According to conventional wisdom, when a disease-causing microbe mutates and develops resistance to a drug, it tends to lose some of its ability to spread. Does the bacterium that causes tuberculosis (TB) become less transmissible when it becomes drug-resistant? If so, can scientists detect this change? Such questions are driving research by NIAID grantee Megan Murray, M.D., a physician and epidemiologist at the Harvard School of Public Health in Boston. She and her colleagues are answering them through approaches that extend from the microscopic -- sequencing TB's genes -- to whole communities -- an ambitious field study that will involve tens of thousands of Peruvian people.
Up to one-third of the world's population is infected with TB bacteria, but most of those infected will never develop an active case of tuberculosis. Those who do get sick can usually be cured because most strains of TB bacteria are drug-susceptible. Some strains, however, are multidrug-resistant (MDR TB); they are impervious to at least two of the first-line antibiotics. Extensively drug-resistant (XDR TB) strains resist not only first-line drugs, but also at least one second-line drug. MDR TB is bad, but XDR TB is worse. During a 2006 outbreak in KwaZulu-Natal, South Africa, 52 of the 53 people suffering from XDR TB died.
TB control depends in part on distinguishing cases of drug-susceptible TB from drug-resistant ones so that appropriate therapy can begin. Currently, there are no widely available rapid, accurate diagnostic tests for TB drug susceptibility. In a step towards developing such tests, Dr. Murray and her colleagues from South Africa and the United States collected clinical samples of XDR TB strains from the 2006 KwaZulu-Natal outbreak. Using new technology that allows rapid genetic sequencing, the researchers determined the order of 95 percent of the XDR strain's four million DNA subunits.
Next, they compared that genome sequence to sequences of MDR and drug-susceptible TB strains. Surprisingly, says Dr. Murray, drug-resistant strains appear to differ from drug-susceptible ones at only a few dozen genetic sites. The knowledge of which genes give TB the ability to resist drugs helps lay the groundwork for better diagnostic tests to distinguish drug-resistant from drug-susceptible strains, she adds.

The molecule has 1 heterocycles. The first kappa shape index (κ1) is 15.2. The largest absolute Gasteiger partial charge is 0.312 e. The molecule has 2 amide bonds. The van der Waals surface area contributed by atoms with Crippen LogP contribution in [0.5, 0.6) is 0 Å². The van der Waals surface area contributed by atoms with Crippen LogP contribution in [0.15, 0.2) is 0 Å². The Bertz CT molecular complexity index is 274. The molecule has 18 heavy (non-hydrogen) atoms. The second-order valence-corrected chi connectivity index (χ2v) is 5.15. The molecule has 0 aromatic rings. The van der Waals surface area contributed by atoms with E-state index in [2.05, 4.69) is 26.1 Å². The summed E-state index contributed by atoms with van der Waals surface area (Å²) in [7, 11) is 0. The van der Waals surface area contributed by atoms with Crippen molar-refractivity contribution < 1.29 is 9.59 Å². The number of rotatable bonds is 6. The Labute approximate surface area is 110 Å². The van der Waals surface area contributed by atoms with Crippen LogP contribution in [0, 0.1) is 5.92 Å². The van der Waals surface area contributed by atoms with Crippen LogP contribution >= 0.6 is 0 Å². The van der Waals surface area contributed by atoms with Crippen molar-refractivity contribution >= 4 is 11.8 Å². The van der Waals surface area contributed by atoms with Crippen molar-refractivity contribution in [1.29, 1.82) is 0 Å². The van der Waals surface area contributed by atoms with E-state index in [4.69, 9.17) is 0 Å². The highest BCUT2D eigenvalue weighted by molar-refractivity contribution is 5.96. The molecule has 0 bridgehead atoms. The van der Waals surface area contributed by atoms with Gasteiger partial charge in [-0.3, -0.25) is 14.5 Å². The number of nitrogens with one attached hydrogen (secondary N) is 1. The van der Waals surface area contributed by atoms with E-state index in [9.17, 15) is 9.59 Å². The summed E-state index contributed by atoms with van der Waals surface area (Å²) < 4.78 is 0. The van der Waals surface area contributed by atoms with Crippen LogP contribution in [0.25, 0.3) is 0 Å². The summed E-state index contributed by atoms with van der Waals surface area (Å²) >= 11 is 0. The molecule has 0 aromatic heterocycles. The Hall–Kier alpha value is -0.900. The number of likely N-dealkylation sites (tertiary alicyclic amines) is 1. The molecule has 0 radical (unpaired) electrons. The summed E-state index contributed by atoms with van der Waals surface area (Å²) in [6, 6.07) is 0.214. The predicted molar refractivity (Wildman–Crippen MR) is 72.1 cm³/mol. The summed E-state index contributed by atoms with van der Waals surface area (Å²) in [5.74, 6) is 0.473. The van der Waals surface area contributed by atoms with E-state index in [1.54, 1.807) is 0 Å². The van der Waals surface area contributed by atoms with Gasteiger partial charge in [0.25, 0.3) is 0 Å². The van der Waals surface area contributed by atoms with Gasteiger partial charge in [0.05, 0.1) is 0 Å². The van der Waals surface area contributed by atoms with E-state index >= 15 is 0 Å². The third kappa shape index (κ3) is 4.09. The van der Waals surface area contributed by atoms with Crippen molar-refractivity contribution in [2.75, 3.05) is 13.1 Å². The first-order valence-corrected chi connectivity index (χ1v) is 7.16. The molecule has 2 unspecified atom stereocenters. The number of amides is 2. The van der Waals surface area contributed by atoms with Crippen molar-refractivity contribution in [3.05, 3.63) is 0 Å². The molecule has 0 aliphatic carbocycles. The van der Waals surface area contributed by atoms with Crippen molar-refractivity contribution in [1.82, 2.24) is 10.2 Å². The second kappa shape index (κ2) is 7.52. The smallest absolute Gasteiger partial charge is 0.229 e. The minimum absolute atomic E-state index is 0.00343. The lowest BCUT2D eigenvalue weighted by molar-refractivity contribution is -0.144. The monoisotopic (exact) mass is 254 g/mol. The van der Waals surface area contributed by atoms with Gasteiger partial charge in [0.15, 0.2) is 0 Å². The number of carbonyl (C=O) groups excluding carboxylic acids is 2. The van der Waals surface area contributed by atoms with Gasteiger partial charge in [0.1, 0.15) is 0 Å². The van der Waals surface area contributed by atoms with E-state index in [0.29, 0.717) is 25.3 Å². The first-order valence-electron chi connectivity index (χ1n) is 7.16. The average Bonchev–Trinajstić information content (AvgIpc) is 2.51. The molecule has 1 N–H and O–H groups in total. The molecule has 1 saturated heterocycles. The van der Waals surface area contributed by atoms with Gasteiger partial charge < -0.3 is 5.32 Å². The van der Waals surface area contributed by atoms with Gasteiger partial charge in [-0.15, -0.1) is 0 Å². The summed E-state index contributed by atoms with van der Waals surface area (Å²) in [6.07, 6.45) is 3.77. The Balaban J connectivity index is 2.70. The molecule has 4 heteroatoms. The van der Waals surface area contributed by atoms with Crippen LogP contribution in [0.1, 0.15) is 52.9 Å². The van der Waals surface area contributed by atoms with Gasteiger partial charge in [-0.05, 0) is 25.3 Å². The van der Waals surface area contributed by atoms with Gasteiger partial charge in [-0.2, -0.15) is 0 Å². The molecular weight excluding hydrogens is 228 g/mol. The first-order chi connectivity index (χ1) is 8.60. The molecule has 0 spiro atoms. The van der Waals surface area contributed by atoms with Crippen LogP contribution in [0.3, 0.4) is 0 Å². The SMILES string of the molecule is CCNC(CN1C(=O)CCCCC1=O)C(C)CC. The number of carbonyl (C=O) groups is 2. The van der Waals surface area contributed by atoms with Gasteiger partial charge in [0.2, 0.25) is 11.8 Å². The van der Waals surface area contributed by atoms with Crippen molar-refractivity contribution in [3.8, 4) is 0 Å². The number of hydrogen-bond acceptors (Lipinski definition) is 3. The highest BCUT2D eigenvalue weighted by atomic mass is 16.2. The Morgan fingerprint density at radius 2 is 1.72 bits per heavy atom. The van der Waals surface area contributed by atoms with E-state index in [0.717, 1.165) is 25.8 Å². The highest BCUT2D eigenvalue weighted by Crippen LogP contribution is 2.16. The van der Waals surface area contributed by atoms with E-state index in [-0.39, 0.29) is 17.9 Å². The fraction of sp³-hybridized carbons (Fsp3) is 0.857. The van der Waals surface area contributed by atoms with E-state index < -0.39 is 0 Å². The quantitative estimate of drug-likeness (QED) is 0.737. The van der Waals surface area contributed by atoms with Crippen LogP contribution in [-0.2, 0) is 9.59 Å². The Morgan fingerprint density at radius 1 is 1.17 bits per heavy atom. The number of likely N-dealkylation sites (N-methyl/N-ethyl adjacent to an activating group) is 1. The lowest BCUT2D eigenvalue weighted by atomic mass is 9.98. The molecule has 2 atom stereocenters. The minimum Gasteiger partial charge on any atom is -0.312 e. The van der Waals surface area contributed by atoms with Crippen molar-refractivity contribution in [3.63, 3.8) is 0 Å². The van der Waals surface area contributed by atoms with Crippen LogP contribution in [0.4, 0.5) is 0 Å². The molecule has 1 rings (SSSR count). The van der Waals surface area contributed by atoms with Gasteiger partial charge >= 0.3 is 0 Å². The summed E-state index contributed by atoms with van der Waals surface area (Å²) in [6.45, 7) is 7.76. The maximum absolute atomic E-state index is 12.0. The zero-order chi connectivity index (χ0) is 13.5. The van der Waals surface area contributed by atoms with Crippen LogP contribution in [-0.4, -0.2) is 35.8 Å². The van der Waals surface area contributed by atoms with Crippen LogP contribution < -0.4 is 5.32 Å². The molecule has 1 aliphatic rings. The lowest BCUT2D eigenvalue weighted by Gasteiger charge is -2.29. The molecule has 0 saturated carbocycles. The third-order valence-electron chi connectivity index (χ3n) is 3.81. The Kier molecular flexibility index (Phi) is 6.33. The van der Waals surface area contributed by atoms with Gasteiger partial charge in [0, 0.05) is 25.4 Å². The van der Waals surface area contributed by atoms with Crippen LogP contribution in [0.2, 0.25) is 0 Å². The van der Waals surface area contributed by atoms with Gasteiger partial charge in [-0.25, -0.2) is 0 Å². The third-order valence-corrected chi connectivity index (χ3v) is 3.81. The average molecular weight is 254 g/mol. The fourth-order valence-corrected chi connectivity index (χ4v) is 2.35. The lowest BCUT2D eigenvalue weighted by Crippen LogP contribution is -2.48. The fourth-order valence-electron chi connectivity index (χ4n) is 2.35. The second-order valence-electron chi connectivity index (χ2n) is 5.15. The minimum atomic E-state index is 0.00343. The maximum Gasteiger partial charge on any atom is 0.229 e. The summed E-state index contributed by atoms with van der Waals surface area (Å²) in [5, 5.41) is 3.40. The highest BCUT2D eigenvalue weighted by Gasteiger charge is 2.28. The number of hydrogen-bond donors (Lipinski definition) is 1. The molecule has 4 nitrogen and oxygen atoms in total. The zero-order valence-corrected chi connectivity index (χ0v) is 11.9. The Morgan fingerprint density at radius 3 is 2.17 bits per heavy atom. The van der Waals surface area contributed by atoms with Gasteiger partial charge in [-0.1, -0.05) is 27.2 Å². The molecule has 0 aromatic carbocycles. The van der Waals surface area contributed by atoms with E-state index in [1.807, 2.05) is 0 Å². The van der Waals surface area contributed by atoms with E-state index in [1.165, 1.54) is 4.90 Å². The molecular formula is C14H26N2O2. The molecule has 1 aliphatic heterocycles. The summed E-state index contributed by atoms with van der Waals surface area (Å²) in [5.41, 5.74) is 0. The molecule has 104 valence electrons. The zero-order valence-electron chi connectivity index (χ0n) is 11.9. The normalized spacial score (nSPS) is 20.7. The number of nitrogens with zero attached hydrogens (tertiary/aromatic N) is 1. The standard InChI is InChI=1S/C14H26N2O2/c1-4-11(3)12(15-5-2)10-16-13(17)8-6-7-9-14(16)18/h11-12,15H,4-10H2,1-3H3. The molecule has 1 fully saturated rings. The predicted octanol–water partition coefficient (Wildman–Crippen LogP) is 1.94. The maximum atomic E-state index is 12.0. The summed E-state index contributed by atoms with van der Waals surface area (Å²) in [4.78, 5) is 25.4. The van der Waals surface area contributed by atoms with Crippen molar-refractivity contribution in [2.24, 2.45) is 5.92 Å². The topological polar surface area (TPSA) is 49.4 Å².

Dr. Murray is now building on the genome findings with a new grant from NIAID. The five-year grant supports three projects aimed at better understanding how MDR and XDR TB strains retain their transmissibility, even after acquiring drug resistance mutations.
The first project will follow up to 30,000 men and women in Peru who have been infected with TB bacteria and are thus at risk of developing active TB disease. American researchers, working in collaboration with healthcare experts from Peru's Socios en Salud, will collect data on human and bacterial factors that influence whether a particular individual becomes ill after exposure to TB bacteria. The investigators also will collect TB samples and create an archive of MDR and XDR TB strains.
The second project will use the TB archive to uncover differences in genetic sequences or metabolic properties between drug-susceptible and drug-resistant strains, while a third effort will combine field and lab data to develop mathematical models of tuberculosis transmission. Because the models will be built using information from real people with TB, says Dr. Murray, they could be useful in predicting when and how drug-resistant TB strains may emerge and cause disease outbreaks. Such knowledge could help physicians stay one step ahead of TB.